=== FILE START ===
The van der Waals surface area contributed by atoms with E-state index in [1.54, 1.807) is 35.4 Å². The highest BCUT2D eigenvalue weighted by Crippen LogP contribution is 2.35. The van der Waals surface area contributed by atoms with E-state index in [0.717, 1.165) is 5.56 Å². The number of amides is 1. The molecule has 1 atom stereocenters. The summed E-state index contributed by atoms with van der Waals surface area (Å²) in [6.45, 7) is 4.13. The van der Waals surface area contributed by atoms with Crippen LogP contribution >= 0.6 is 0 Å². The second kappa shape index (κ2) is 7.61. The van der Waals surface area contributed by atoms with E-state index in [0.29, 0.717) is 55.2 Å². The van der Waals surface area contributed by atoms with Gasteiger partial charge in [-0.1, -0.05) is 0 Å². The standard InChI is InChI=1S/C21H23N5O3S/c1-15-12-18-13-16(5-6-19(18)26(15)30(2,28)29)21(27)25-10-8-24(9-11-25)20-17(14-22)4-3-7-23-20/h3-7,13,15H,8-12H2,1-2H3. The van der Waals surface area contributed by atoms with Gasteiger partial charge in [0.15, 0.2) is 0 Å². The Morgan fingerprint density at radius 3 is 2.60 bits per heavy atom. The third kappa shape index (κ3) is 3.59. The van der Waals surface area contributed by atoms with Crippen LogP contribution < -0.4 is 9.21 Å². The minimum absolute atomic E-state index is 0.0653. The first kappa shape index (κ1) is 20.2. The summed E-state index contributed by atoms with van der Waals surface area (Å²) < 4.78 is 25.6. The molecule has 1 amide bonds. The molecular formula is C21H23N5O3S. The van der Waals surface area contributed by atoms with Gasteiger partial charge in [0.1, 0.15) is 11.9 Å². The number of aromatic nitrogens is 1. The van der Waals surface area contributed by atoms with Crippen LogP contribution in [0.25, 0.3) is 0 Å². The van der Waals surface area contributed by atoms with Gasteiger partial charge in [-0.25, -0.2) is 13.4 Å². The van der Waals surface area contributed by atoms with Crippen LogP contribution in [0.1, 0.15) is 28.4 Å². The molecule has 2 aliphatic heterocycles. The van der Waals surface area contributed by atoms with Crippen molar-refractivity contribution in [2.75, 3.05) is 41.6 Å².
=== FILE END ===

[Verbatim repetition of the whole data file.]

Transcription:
The van der Waals surface area contributed by atoms with E-state index in [1.54, 1.807) is 35.4 Å². The highest BCUT2D eigenvalue weighted by Crippen LogP contribution is 2.35. The van der Waals surface area contributed by atoms with E-state index in [0.717, 1.165) is 5.56 Å². The number of amides is 1. The molecule has 1 atom stereocenters. The summed E-state index contributed by atoms with van der Waals surface area (Å²) in [6.45, 7) is 4.13. The van der Waals surface area contributed by atoms with Crippen LogP contribution >= 0.6 is 0 Å². The second kappa shape index (κ2) is 7.61. The van der Waals surface area contributed by atoms with E-state index in [0.29, 0.717) is 55.2 Å². The van der Waals surface area contributed by atoms with Gasteiger partial charge in [-0.1, -0.05) is 0 Å². The standard InChI is InChI=1S/C21H23N5O3S/c1-15-12-18-13-16(5-6-19(18)26(15)30(2,28)29)21(27)25-10-8-24(9-11-25)20-17(14-22)4-3-7-23-20/h3-7,13,15H,8-12H2,1-2H3. The van der Waals surface area contributed by atoms with Gasteiger partial charge in [0.15, 0.2) is 0 Å². The Morgan fingerprint density at radius 3 is 2.60 bits per heavy atom. The third kappa shape index (κ3) is 3.59. The van der Waals surface area contributed by atoms with Crippen LogP contribution < -0.4 is 9.21 Å². The minimum absolute atomic E-state index is 0.0653. The first kappa shape index (κ1) is 20.2. The summed E-state index contributed by atoms with van der Waals surface area (Å²) < 4.78 is 25.6. The molecule has 1 amide bonds. The molecular formula is C21H23N5O3S. The van der Waals surface area contributed by atoms with Gasteiger partial charge in [0.1, 0.15) is 11.9 Å². The number of aromatic nitrogens is 1. The van der Waals surface area contributed by atoms with Crippen LogP contribution in [0.25, 0.3) is 0 Å². The van der Waals surface area contributed by atoms with Gasteiger partial charge in [-0.25, -0.2) is 13.4 Å². The van der Waals surface area contributed by atoms with Crippen LogP contribution in [0.1, 0.15) is 28.4 Å². The molecule has 2 aliphatic heterocycles. The van der Waals surface area contributed by atoms with Crippen molar-refractivity contribution in [2.75, 3.05) is 41.6 Å².